An unusual and interesting outbreak of CPE was published recently in Clinical Infectious Diseases. Several key points: don’t rely solely on a PCR detecting the “Big 5” carbapenemases (NDM, KPC, OXA-48, IMP, VIM) – at some point you need to test for phenotypic carbapenemase activity; WGS can really help us in unravelling complex transmission routes; and covert plasmid propagation within and between species is a reality.
A recent US study has investigated CPE contamination of sinks, drains, and wastewater. Carbapenemase-producing bacteria were identified throughout the drainage and water system, from drains in patient rooms, right through to wastewater sampled through manholes adjacent to the hospital. My main question in all of this is whether this huge reservoir of carbapenemases in hospital wastewater is a risk for patients. The lack of genetic similarity between isolates in hospital wastewater and isolates from patients suggest not, but I suspect there’s an indirect link and these carbapenemases find their way into isolates affecting humans, which is supported by genetic links between the plasmids carrying the carbapenemases.
I came to ECCMID 2017 with a very specific question: do we need to think beyond ‘same-bug-same-gene’ horizontal transmission from a practical IPC view point in order to address the threat of IPC? The answer, unfortuantely, is yes!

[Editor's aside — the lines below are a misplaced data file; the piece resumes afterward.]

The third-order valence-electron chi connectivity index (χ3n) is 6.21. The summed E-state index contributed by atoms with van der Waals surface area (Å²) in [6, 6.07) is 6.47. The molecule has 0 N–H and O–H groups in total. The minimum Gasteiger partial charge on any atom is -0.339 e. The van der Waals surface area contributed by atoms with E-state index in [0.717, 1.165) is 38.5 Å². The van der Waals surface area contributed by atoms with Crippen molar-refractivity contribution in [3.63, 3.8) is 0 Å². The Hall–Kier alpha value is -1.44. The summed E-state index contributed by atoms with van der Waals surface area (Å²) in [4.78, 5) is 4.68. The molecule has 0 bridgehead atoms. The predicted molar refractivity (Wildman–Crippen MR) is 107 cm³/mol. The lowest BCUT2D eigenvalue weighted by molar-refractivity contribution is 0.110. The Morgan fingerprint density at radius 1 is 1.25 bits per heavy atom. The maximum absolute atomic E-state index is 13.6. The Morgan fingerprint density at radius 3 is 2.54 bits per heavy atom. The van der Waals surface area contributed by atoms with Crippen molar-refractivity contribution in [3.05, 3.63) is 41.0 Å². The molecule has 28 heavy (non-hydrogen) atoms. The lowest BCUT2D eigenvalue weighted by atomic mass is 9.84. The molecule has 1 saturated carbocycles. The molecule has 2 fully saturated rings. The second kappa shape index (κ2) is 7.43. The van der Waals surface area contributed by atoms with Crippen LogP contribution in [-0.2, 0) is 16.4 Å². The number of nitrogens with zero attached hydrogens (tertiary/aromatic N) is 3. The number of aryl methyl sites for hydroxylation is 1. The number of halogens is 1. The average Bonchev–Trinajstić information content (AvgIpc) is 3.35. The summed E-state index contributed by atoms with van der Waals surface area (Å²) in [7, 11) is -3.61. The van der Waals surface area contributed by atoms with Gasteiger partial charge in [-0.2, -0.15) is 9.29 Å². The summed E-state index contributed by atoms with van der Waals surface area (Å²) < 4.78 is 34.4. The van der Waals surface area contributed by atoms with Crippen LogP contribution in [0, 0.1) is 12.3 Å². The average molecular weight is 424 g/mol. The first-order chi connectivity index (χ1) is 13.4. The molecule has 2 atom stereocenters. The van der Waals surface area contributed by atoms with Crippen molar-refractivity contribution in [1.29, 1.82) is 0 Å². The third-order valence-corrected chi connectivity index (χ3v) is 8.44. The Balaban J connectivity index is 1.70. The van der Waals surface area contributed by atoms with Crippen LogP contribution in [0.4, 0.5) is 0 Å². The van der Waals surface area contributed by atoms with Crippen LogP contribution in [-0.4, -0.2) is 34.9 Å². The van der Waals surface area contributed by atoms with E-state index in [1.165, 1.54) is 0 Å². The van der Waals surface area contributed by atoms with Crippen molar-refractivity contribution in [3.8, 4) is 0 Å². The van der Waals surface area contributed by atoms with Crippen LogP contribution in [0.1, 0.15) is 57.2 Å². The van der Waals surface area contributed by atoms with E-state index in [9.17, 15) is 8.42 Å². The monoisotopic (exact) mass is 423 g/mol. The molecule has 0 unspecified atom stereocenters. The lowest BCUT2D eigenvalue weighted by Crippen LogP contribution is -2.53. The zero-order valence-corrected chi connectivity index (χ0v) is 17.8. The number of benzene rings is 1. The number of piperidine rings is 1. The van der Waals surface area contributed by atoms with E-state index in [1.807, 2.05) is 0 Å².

I am currently involved in some research that requires a clear distinction between CPE (i.e. Enterobacteriaceae that produce a carbapenemase) and non-carbapenemase-producing CRE. Since ‘non-carbapenemease-producing carbapenem-resistant Enterobacteriaceae’ is a bit of a mouthful, I need to come up with some sort of acronym. I would appreciate your thoughts on the scheme set out below:
You can read more thoughts on acronyms for carbapenem-resistant bacteria in a previous post here.
A PNAS paper on the genomic diversity of carbapenemase producing bacteria in the US reports strong evidence of carbapenamase (an enzyme produced by bacteria that breaks down carabapenem antibiotics) activity but no sign of a carbapenemase gene. This provides a timely reminder that we are only really scratching the surface in our understanding of carbapenemases and how they work.
The risk of interspecies transmission of carbapenemase genes is a real concern. We can barely get our heads around many different types of carbapenemase in a whole host of Gram-negative bacteria (compare the relative simplicity of methicillin resistance in S. aureus: a single gene, in a single species). Throw in interspecies horizontal transmission of carbapenemases and things get really tricky! Do we implement different control strategies to try to interrupt the transmission of carbapenemases (in contrast to the organisms themselves)? Could you have a multispecies outbreak of a carbapenemase on your hands and not even realise it?
European Survey of Carbapenemase-Producing Enterobacteriaceae (EuSCAPE) project
The EuSCAPE project aimed to improve understanding of the occurrence and spread of CPE. LINK
About European Antibiotic Awareness Day
European Antibiotic Awareness Day is a European health initiative coordinated by ECDC which aims to provide a platform and support for national campaigns on the prudent use of antibiotics. Each year across Europe, the European Antibiotic Awareness Day is marked by national campaigns on the prudent use of antibiotics during the week of 18 November. Prudent use means only using antibiotics when they are needed, with the correct dose, dosage intervals and duration of the course. Follow the European Antibiotic Awareness Day: #EAAD. http://antibiotic.ecdc.europa.eu